Beneficially, the conversion of monomer to polymer per pass through the reactor is from about 0.01 to about 2 weight percent and beneficially from about 0.1 to 1 weight percent. In general, the higher the conversion per pass, the greater is the propensity for polymer to form on the walls or wall of the reactor, this varying with the particular material being polymerized. Usually, it is desirable to recirculate material within the reactor at a rate of from about 10 to 500 times the rate at which the feed stream is supplied. A recirculation of 40 to 100 times the feed rate is advantageously employed. In general, the higher the recirculation rate, the lower is the tendency for polymer to form on the reactor wall. When supplying monomer feed into the vaporization chamber 12 such as from the nozzle 42, the spray should not impinge upon the wall of the vaporization chamber as polymerization and build-up of polymer on the chamber wall may occur.

The invention is illustrated but not limited by the following examples wherein all parts and percentages are by weight unless otherwise specified.

EXAMPLE 1

An apparatus generally as depicted in the FIGURE was employed wherein the vessel 12 was about 3 ft. in diameter and had a cylindrical wall of about 3 ft. and a conical bottom of about 2 ft. in height. The coil 11 was 50 ft. of a jacketed 6-inch pipe. Locations A, B, C and D on the coil 11 indicate positions of thermocouplets. A feedstream consisting of 90 percent styrene and 10 percent ethylbenzene containing 300 parts per million based on the combined weight of styrene and ethylbenzene of 1,1-ditertiarybutylperoxycyclohexane was fed to the vessel 26 at a rate of about 108 pounds per hour. The temperature in the vessel 26 was maintained at about 118.3 C. After attaining equilibrium, the mixture in the vessel 26 contained 41.8 percent solids. The inventory in the vessel 26 was about 325 pounds. The effluent from the vessel 26 was passed through the coil 11 through the valve 35, valve 33 being closed. The temperature at location A on obtaining equilibrium was 135 C., at location C 129 C., and at location D 136 C. The pressure within the vessel 12 was 478 millimeters of mercury and the reaction mixture was recirculated within the coil 11 at a rate of about 6600 lb. per hour. The reaction mixture contained 71.7 percent solids. The monomer recycled from the condenser 43 through the line 52 was about 45 pounds per hour and the temperature of the monomer returning to the vessel 12 varied between 14 and 16 C. It was calculated that 0.488 percent monomer was converted to polymer for each pass through the coil 11. The product is a polystyrene having a weight average molecular weight of 263,000 and a number average molecular weight of 114,000 as determined by gel permeation chromatography. The product was of uniform quality.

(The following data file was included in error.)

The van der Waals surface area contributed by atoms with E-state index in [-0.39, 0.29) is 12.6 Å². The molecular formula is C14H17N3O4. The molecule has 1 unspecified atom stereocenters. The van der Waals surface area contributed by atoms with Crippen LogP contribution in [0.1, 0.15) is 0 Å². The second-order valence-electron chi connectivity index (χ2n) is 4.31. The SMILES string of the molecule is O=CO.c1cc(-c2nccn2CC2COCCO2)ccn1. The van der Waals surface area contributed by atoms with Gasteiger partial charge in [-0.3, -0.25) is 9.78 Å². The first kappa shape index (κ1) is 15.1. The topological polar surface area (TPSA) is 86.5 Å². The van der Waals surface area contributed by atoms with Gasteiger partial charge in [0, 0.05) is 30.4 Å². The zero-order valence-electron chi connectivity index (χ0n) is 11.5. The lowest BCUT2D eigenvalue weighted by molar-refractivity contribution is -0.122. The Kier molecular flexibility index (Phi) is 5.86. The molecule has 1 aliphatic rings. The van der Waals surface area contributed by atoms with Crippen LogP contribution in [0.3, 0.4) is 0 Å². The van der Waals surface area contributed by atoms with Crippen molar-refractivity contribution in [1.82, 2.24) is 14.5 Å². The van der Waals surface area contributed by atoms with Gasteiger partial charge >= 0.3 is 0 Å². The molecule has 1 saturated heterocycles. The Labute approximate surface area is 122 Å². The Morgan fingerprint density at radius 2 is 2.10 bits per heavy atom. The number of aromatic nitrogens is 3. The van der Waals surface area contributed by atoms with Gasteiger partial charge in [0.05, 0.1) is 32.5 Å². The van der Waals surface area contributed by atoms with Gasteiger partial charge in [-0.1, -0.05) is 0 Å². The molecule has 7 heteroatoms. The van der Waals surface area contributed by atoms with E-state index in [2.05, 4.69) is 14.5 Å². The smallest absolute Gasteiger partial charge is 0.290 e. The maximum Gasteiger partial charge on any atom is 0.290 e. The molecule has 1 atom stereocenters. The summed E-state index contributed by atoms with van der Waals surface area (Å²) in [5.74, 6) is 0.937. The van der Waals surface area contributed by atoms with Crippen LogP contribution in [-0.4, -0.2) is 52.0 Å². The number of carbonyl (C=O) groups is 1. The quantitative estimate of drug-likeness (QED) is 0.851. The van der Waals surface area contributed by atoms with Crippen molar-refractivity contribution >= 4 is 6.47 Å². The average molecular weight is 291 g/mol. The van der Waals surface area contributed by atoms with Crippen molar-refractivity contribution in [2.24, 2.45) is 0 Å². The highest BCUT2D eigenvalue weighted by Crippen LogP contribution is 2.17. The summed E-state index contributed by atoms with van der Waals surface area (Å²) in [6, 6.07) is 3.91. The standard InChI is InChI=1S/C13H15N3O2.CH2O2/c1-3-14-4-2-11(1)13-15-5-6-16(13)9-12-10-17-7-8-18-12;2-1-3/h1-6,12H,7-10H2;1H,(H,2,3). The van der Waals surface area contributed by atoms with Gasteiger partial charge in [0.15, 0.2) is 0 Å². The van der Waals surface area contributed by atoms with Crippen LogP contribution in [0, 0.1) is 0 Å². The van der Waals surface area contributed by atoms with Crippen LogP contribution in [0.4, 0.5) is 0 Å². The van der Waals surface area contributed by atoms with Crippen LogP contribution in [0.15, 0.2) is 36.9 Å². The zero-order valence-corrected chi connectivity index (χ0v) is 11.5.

EXAMPLE 2

Employing the apparatus of Example 1 and a similar feedstream and rate, polystyrene was prepared employing the following conditions: temperature in vessel 26--117.6 C., solids in the vessel 26--42.5 percent, temperature at location A of the polymer--135.6 C., at location C--129 C., at location D--135.6 C. Solids at location A were 75.7 percent and the pressure in vessel 12 was 398 millimeters of mercury. Polymer was recirculated at a rate of about 9600 pounds per hour. Condensate returned through line 32 to vessel 12 was 61 pounds per hour and the condenser had a temperature of 19.6 C. The conversion per pass was calculated to be 0.3575 percent. The product was uniform and satisfactory for injection molding and extrusion.

EXAMPLE 3